Date: Thursday, June 23, 2016
Time: 4–7 pm
Once again, we’re excited about this year’s event, timed to rhyme with the Sonoran Desert’s natural cycles, and hosted in conjunction with the Santa Cruz River Farmers’ Market—and we’d love to get some more volunteers to add to the greatness! Can you help out? All those volunteering the whole event get a free Desert Harvesters t-shirt and community appreciation. If you can help please let us know in advance by emailing us at volunteer@DesertHarvesters.org, and including your name, phone number, and times you are available to help on Thursday. We strongly recommend that volunteers attend our Pod-Tasting, Inspection, and Ticketing workshop on June 18.
Mesquite (and carob) pods will be milled BEFORE THE SUMMER RAINS to encourage harvesting before the rains (as recommended by the Mesquite Harvest Working Group) for a higher-quality harvest, with less insect predation, and far less potential for invisible molds more common in post-rain harvests.
See here www.ediblebajaarizona.com/calling-all-mesquiteros for more on why pre-rain harvests are the traditional practice, and so important.
About the Milling: Bring Your Own Pods!
Pods for milling must be clean, dry, and free of mold/fungus, stones, leaves, and other debris.
Cost: $3/gallon of whole pods, with a minimum of $10.
One gallon of whole mesquite pods mills into about one pound of flour, so the price averages $3 per pound of flour—a bargain considering that the flour usually sells for $14–$20 per pound. After pod inspection and prepayment, you may leave your pods in sealed food-grade containers (preferably 5-gallon plastic buckets with lids), with owner’s name and phone number written on each container. Flour will be ready within a week and must be picked up. No refunds.
Mesquite flour is a naturally sweet, nutritious, and delicious addition to recipes for cakes, cookies, pizza, bread, tortillas, granola, dog biscuits—you name it! And like many other native foods, gluten-free mesquite is great for people with hypoglycemia and diabetes as it regulates blood glucose levels.
We will also offer at the Fiesta:
- Mesquite-pod tastings so you can experience the diverse array of flavors from different mesquite trees. This will help you enhance your awareness of different trees’ pod characteristics, thereby improving the quality of your harvest.
- On-site aflatoxin testing of attendees’ milled mesquite flour for the incredible discounted price of $5 per test! A quick and easy way to determine whether your flour is safe and of high quality.
Many of our partners who participated in the June 16 market will return once again with their unique wild-foods offerings at the Fiesta. Other participants will be bringing new wild-food creations. Here’s some of what to look for:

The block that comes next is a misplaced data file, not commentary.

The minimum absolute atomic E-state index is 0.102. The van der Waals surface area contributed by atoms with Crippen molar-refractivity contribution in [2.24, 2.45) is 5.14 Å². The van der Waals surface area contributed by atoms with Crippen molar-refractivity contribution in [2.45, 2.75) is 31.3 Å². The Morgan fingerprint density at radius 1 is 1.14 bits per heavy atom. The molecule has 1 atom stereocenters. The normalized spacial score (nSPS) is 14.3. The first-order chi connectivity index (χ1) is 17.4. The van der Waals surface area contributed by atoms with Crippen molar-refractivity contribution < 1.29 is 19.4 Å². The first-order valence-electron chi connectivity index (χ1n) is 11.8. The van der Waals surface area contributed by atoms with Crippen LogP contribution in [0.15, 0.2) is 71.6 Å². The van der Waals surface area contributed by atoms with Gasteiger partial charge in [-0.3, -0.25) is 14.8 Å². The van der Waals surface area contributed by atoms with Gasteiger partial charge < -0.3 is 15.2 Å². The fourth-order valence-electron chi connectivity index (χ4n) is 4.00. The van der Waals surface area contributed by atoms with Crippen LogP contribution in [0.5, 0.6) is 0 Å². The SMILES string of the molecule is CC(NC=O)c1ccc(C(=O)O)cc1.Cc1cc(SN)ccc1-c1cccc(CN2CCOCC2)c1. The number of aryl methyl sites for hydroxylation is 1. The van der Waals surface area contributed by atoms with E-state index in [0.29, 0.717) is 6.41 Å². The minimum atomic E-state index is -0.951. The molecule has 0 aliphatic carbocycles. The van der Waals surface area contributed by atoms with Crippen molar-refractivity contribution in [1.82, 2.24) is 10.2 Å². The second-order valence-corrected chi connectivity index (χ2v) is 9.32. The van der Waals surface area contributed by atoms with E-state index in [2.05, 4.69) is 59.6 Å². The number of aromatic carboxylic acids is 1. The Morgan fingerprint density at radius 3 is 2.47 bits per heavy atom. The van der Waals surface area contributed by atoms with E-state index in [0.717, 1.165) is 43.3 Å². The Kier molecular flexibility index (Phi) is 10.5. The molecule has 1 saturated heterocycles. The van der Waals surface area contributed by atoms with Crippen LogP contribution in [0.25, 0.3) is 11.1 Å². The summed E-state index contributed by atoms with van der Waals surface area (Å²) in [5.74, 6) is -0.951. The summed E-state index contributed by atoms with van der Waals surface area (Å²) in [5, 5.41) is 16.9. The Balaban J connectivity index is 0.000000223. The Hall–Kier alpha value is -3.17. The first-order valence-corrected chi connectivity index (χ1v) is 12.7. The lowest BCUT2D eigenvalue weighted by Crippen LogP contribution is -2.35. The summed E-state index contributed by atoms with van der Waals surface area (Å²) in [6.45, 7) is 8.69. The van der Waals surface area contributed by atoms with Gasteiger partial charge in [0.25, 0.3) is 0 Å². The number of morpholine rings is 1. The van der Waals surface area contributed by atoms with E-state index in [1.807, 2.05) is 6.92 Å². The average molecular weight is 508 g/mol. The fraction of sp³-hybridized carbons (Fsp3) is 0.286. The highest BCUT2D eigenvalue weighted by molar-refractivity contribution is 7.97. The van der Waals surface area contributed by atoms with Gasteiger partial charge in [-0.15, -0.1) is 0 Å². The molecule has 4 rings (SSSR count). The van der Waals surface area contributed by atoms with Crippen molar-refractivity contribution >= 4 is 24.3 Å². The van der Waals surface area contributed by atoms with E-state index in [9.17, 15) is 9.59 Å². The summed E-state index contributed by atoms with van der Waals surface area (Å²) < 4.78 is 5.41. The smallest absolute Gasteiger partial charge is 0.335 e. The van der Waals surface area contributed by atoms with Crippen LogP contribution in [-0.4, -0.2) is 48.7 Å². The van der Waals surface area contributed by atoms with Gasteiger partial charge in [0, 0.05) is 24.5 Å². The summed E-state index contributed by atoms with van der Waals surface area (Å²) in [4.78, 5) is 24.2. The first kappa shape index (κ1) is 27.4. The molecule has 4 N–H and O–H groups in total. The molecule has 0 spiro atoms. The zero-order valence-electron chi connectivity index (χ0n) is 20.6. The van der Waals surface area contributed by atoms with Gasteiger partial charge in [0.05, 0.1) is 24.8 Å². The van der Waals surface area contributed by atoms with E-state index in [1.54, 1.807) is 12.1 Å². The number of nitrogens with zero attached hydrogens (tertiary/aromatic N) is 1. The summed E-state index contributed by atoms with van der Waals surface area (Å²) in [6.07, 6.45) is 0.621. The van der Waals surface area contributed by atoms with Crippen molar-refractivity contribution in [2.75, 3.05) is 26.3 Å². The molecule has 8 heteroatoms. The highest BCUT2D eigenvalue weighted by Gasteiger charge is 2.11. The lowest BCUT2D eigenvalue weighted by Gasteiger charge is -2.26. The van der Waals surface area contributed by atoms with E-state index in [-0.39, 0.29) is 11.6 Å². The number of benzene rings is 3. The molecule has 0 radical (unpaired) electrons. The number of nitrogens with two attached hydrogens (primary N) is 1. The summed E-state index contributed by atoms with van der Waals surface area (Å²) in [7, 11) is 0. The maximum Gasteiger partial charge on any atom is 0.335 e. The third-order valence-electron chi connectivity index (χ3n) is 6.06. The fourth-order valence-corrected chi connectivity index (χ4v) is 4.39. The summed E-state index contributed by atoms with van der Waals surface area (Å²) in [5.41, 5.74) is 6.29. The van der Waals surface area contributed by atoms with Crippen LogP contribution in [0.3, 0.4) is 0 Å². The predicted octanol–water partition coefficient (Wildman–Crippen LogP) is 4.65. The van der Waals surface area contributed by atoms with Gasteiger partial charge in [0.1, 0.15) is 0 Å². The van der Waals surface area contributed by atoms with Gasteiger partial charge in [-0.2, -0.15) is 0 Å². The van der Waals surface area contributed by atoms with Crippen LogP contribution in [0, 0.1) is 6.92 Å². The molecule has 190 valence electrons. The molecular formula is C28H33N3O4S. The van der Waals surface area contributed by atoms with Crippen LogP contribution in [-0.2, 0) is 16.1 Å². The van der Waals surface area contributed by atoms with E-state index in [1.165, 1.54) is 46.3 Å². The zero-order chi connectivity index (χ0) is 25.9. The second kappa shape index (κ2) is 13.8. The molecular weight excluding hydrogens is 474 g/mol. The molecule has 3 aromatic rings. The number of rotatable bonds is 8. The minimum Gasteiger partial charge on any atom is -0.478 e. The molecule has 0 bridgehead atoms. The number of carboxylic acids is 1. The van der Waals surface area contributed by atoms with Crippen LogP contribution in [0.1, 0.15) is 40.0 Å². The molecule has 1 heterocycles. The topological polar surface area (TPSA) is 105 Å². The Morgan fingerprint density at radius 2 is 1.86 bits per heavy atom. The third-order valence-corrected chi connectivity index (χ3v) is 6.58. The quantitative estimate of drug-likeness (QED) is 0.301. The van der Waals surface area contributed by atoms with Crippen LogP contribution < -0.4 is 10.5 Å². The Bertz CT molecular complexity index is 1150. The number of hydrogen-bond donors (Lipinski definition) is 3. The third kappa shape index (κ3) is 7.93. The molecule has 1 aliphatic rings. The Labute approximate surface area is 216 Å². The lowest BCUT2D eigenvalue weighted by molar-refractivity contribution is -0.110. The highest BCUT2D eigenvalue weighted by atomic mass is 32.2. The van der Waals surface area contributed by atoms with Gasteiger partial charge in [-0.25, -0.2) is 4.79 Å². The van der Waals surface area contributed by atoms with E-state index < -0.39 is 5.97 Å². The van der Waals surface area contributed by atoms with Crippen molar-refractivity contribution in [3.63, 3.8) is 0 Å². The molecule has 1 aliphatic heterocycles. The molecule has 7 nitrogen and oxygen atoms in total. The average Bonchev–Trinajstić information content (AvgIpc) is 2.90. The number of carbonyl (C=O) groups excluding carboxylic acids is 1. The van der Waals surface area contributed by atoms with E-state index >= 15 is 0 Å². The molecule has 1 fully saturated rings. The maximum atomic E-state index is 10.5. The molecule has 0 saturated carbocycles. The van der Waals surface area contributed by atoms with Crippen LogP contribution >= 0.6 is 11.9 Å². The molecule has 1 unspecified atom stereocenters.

- UPDATE: Due to regulations & logistics, wild-foods craft beers originally planned for the Fiesta will instead be on tap only on June 24 at our Happy Hour at Tap & Bottle! Featuring Iron John’s Brewing‘s smoked mesquite apple beer, as well as a beer finished with creosote flowers. Proceeds will go to Desert Harvesters.
- Barbara Rose of Bean Tree Farm will again be offering Bean Tree Processing Demonstrations from 4–7 pm (see demo notes from June 16 for details). Barbara, a desert-foods farmer/fermenter/cook, will show you how to process milled or whole desert ironwood seeds, palo verde seeds, and mesquite pods into numerous tasty dishes ranging from sprouts to edamame to desert peanuts to atole to sauces and beyond. (These demonstrations are part of the Santa Cruz River Farmers’ Market’s ongoing Desert Harvest series to teach the public how to identify, process, and use native foods.)
- Native wild foods for sale such as mesquite flour, mesquite pancake mix, mesquite baked goods, EXO Roast’s Mesquite and Chiltepin Cold-Brew Coffees, cactus fruit, drinks, margarita mix, syrup, popsicles, desert lavender tea, carob powder, date vinegar, cholla buds, and more. Look throughout the Santa Cruz River Farmers Market for a variety of vendors: some new, some returning.
- Native wild-food plants for sale such as chiltepins.
- Hands-on native bean-tree propagation with the Pima County Public Library Seed Library staff. You get to go home with a newspaper pot planted with your chosen seed from a food-producing native bean tree.
- Locally made, reusable cloth harvest bags and water-bottle slings for sale
See www.desertharvesters.org/how-we-run-mesquite-millings for more information.
BEFORE YOU COME, BE SURE TO read the pod-harvesting and -preparation guidelines online at: www.desertharvesters.org/mesquite-in-the-kitchen/harvesting-processing and
Questions about any of the above? Email Desert Harvesters.